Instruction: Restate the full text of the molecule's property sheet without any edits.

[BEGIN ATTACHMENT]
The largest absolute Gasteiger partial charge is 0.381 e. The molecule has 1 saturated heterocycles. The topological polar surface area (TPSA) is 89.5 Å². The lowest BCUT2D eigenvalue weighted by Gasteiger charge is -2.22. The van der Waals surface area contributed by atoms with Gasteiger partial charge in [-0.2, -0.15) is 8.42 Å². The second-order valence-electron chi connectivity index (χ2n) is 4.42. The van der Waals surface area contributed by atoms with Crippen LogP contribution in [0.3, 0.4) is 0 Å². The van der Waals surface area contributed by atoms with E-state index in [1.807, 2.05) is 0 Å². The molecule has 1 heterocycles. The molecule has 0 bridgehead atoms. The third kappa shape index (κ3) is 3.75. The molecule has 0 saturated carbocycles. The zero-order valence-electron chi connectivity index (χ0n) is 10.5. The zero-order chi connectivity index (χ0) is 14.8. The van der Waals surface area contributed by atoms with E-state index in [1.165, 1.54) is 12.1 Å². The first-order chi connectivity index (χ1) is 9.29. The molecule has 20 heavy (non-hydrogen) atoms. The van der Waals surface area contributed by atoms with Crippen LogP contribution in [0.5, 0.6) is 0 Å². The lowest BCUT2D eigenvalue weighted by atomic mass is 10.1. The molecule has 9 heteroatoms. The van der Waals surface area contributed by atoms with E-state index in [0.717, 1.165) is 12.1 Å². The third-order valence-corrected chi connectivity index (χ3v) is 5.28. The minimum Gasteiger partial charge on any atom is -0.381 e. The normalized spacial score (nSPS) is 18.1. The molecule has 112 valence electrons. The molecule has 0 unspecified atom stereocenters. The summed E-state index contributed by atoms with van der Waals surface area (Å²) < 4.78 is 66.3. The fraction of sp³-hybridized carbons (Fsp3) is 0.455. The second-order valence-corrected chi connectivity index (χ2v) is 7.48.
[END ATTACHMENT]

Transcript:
The largest absolute Gasteiger partial charge is 0.381 e. The molecule has 1 saturated heterocycles. The topological polar surface area (TPSA) is 89.5 Å². The lowest BCUT2D eigenvalue weighted by Gasteiger charge is -2.22. The van der Waals surface area contributed by atoms with Gasteiger partial charge in [-0.2, -0.15) is 8.42 Å². The second-order valence-electron chi connectivity index (χ2n) is 4.42. The van der Waals surface area contributed by atoms with Crippen LogP contribution in [0.3, 0.4) is 0 Å². The van der Waals surface area contributed by atoms with E-state index in [1.807, 2.05) is 0 Å². The molecule has 1 heterocycles. The molecule has 0 bridgehead atoms. The third kappa shape index (κ3) is 3.75. The molecule has 0 saturated carbocycles. The zero-order valence-electron chi connectivity index (χ0n) is 10.5. The zero-order chi connectivity index (χ0) is 14.8. The van der Waals surface area contributed by atoms with E-state index in [1.165, 1.54) is 12.1 Å². The first-order chi connectivity index (χ1) is 9.29. The molecule has 20 heavy (non-hydrogen) atoms. The van der Waals surface area contributed by atoms with Crippen LogP contribution in [0.5, 0.6) is 0 Å². The lowest BCUT2D eigenvalue weighted by atomic mass is 10.1. The molecule has 9 heteroatoms. The van der Waals surface area contributed by atoms with E-state index in [0.717, 1.165) is 12.1 Å². The third-order valence-corrected chi connectivity index (χ3v) is 5.28. The minimum Gasteiger partial charge on any atom is -0.381 e. The normalized spacial score (nSPS) is 18.1. The molecule has 112 valence electrons. The molecule has 0 unspecified atom stereocenters. The summed E-state index contributed by atoms with van der Waals surface area (Å²) < 4.78 is 66.3. The fraction of sp³-hybridized carbons (Fsp3) is 0.455. The second-order valence-corrected chi connectivity index (χ2v) is 7.48.